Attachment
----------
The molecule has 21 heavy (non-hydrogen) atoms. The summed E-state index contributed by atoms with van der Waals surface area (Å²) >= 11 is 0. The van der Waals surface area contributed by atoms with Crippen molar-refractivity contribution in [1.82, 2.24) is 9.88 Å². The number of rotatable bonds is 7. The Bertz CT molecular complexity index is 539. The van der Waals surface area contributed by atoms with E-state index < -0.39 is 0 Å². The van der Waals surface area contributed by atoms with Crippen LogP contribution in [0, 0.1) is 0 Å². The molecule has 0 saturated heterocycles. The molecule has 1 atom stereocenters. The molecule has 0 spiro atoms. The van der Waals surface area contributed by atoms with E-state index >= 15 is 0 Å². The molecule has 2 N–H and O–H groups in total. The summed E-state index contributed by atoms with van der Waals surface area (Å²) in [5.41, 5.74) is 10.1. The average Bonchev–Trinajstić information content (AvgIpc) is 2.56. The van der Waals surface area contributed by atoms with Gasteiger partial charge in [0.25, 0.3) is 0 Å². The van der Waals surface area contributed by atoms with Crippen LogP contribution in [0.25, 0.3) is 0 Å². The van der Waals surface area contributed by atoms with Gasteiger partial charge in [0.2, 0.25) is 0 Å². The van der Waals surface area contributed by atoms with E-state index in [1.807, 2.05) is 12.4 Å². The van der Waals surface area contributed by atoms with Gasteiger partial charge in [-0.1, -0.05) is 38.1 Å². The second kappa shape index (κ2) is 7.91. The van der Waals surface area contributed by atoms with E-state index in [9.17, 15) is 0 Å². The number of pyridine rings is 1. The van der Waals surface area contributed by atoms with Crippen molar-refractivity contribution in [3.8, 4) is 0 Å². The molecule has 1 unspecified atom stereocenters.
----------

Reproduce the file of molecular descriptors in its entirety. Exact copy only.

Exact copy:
The molecule has 21 heavy (non-hydrogen) atoms. The summed E-state index contributed by atoms with van der Waals surface area (Å²) >= 11 is 0. The van der Waals surface area contributed by atoms with Crippen molar-refractivity contribution in [1.82, 2.24) is 9.88 Å². The number of rotatable bonds is 7. The Bertz CT molecular complexity index is 539. The van der Waals surface area contributed by atoms with E-state index < -0.39 is 0 Å². The van der Waals surface area contributed by atoms with Crippen LogP contribution in [0, 0.1) is 0 Å². The molecule has 0 saturated heterocycles. The molecule has 1 atom stereocenters. The molecule has 0 spiro atoms. The van der Waals surface area contributed by atoms with E-state index >= 15 is 0 Å². The molecule has 2 N–H and O–H groups in total. The summed E-state index contributed by atoms with van der Waals surface area (Å²) in [5.41, 5.74) is 10.1. The average Bonchev–Trinajstić information content (AvgIpc) is 2.56. The van der Waals surface area contributed by atoms with Gasteiger partial charge in [0.25, 0.3) is 0 Å². The van der Waals surface area contributed by atoms with Crippen LogP contribution in [0.25, 0.3) is 0 Å². The van der Waals surface area contributed by atoms with Gasteiger partial charge in [0.2, 0.25) is 0 Å². The van der Waals surface area contributed by atoms with E-state index in [1.807, 2.05) is 12.4 Å². The van der Waals surface area contributed by atoms with Gasteiger partial charge in [-0.1, -0.05) is 38.1 Å². The second kappa shape index (κ2) is 7.91. The van der Waals surface area contributed by atoms with E-state index in [9.17, 15) is 0 Å². The number of pyridine rings is 1. The van der Waals surface area contributed by atoms with Crippen molar-refractivity contribution in [3.8, 4) is 0 Å². The molecule has 1 unspecified atom stereocenters.